Local health providers meet to discuss the COVID-19 response

LOCAL health providers have been meeting to discuss preparations for coronavirus, as the Gippsland Times went to print.

The meeting was organised by Central Gippsland Health and other medical service providers, and Wellington Shire Council said one of its officers would also be attending to gain “awareness regarding health sector readiness, and preparedness in the context of broader emergency management plans”.

The local discussions follow the World Health Organization declaring COVID-19 a pandemic on Wednesday, its directorgeneral saying WHO was “deeply concerned both by the alarming levels of spread and severity, and by the alarming levels of inaction”.

Tedros Adhanom said “pandemic” was not a word to use lightly or carelessly.

“It is a word that, if misused, can cause unreasonable fear, or unjustified acceptance that the fight is over, leading to unnecessary suffering and death,” he said.

“Describing the situation as a pandemic does not change WHO’s assessment of the threat posed by this virus.

“It doesn’t change what WHO is doing, and it doesn’t change what countries should do.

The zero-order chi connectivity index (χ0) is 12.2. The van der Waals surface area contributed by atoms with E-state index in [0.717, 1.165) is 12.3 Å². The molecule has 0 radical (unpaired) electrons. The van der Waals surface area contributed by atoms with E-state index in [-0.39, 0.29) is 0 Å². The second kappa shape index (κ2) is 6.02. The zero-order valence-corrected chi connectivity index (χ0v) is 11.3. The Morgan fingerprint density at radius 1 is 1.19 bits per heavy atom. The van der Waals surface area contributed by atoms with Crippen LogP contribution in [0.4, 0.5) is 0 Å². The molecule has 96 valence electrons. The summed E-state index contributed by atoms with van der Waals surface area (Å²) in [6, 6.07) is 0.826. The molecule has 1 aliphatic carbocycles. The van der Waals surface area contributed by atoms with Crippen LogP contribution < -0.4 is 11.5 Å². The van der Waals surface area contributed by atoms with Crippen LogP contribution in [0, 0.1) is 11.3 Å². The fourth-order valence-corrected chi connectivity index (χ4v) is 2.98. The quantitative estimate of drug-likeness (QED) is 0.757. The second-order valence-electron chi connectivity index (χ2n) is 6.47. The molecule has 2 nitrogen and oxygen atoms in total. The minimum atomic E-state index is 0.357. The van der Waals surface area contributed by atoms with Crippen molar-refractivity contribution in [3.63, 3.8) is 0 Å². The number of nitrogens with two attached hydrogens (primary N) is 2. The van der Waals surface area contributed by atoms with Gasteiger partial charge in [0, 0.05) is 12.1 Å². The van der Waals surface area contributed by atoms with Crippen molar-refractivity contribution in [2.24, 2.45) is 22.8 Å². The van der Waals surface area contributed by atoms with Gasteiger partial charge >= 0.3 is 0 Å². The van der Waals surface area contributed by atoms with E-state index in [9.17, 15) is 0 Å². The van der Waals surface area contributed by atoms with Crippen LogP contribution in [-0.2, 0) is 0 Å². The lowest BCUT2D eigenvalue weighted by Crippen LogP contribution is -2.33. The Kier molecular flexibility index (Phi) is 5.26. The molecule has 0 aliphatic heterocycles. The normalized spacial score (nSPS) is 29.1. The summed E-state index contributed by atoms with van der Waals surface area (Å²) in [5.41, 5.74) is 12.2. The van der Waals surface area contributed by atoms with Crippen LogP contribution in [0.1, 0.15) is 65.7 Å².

“We have never before seen a pandemic sparked by a coronavirus.

“And we have never before seen a pandemic that can be controlled, at the same time.”

Dr Adhanom said all countries must aim to stop transmission and prevent the spread of COVID-19, whether they faced no cases, sporadic cases, clusters or community transmission.

A Wellington Shire Council spokesperson reiterated that council did not provide medical emergency messaging – that came from the Victorian Chief Health Officer.

“If messaging needs to be disseminated, council will share official messaging and warnings,” the spokesperson said.

The Wellington Municipal Pandemic Influenza Plan is activated by the municipal emergency response coordinator (Victoria Police) with a request for appropriate municipal resources as needed by the Department of Health and Human Services in its role as lead agency for human disease and illness.

The plan has not been activated.

Meanwhile, Latrobe City Council has postponed this month’s Sister Cities Festival, which was scheduled to take place on March 20. While falling short of mentioning COVID-19, Latrobe City mayor Dan Clancey said many major events had seen a significant reduction in attendee numbers in recent months.

“We have consulted with our stakeholders and have concluded that it is in the best interests of marking this significant milestone, celebrating 20 years of collaboration with our sister city relationships with Takasago in Japan and Taizhou in China, that we postpone,” he said.

“We want to ensure that we have maximum attendance; under the current environment this may not be possible.

“We understand that many will be disappointed by the decision, however we are committed to rescheduling the festival and are exploring options for a spring celebration.”